A doughty champion of his local culture.(Poet Tom Hubbard)Your performance at the city hall was soooooooooo good! Christoph thought it was excellent! (Carolyn)


armstrong in the new statesman

Letter of the week
Published 26 May 2003

Just as Julia Darling's article praising Newcastle (The Back Half, 19 May) was going to press, another suicide fell from the Tyne Bridge. Quite a regular occurrence these days, but hushed up by the city fathers behind the European Capital of Culture bid. Darling is one of the cluster of arts professionals, in and out of the council's and the arts board's cat flaps, who have thrown in their lot with the quango executives and cultural businessmen behind the bid. Like Darling, many of them have acquired Tyneside roots because they have none of their own to speak of.
I remember Gary Chaplin, of the renowned north-east family that spawned the novelist Sid Chaplin, telling me that he felt like a cultural leper at arts meetings because he was invariably the only indigenous representative in attendance, drowned out by "third way", middle-class voices getting excited about Newcastle's "great creative potential".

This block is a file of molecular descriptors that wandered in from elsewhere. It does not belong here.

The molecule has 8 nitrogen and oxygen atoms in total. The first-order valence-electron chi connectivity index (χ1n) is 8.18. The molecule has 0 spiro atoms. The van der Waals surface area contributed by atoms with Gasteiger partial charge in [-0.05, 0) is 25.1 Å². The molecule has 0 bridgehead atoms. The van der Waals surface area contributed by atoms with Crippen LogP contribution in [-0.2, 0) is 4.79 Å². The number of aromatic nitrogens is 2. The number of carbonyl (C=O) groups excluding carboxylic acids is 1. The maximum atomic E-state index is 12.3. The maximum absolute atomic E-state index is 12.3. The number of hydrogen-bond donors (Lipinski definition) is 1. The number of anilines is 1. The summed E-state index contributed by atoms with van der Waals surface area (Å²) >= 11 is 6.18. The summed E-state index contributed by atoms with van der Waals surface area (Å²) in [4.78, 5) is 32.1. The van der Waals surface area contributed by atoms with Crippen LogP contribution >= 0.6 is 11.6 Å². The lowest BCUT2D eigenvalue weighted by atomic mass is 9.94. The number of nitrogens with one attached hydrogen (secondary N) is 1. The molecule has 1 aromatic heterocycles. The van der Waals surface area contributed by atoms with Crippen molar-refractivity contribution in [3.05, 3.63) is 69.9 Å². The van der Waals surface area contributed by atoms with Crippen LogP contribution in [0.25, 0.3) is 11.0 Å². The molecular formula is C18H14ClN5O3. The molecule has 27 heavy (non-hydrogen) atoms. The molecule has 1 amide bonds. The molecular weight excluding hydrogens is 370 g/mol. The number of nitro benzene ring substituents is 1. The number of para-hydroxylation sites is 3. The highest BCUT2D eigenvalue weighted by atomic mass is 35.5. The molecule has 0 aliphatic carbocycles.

In the 18th century, Newcastle was a significant provincial publishing centre, with republicans such as the wood engraver Thomas Bewick and the political dissident Thomas Spence plying their wares around its nooks and crannies. Darling is obviously largely unaware of the dissident socialist republican Geordie tradition, which would not touch the media hype surrounding the "Newcastle/Gateshead - buzzin'" campaign with a stotty cake.
If she were sincere in her desire to liberate the Geordies from the grime of the past, she might move over and let a real indigenous writer speak in your columns. That might convince the judges that the Capital of Culture bid was indeed rooted in the community - and not just an artificial construct imposed from on high by people who prostrate themselves at the feet of capital in their yearning for a new Hilton on the banks of the Tyne and for more call-centres, as our once-proud manufacturing base continues to be shat upon.
On Tyneside, we are submerged in a tide of "culture" at the moment, backed by totally uncritical local media that worship the arse off Antony Gormley but haven't a clue what is good, bad or just plain indifferent any more. The sooner we face reality, the better. Newcastle is not Barcelona - it is beautiful, shitty little Newcastle.
Keith Armstrong
Whitley Bay, Tyne and Wear

the jingling geordie

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whitley bay, tyne and wear, United Kingdom
poet and raconteur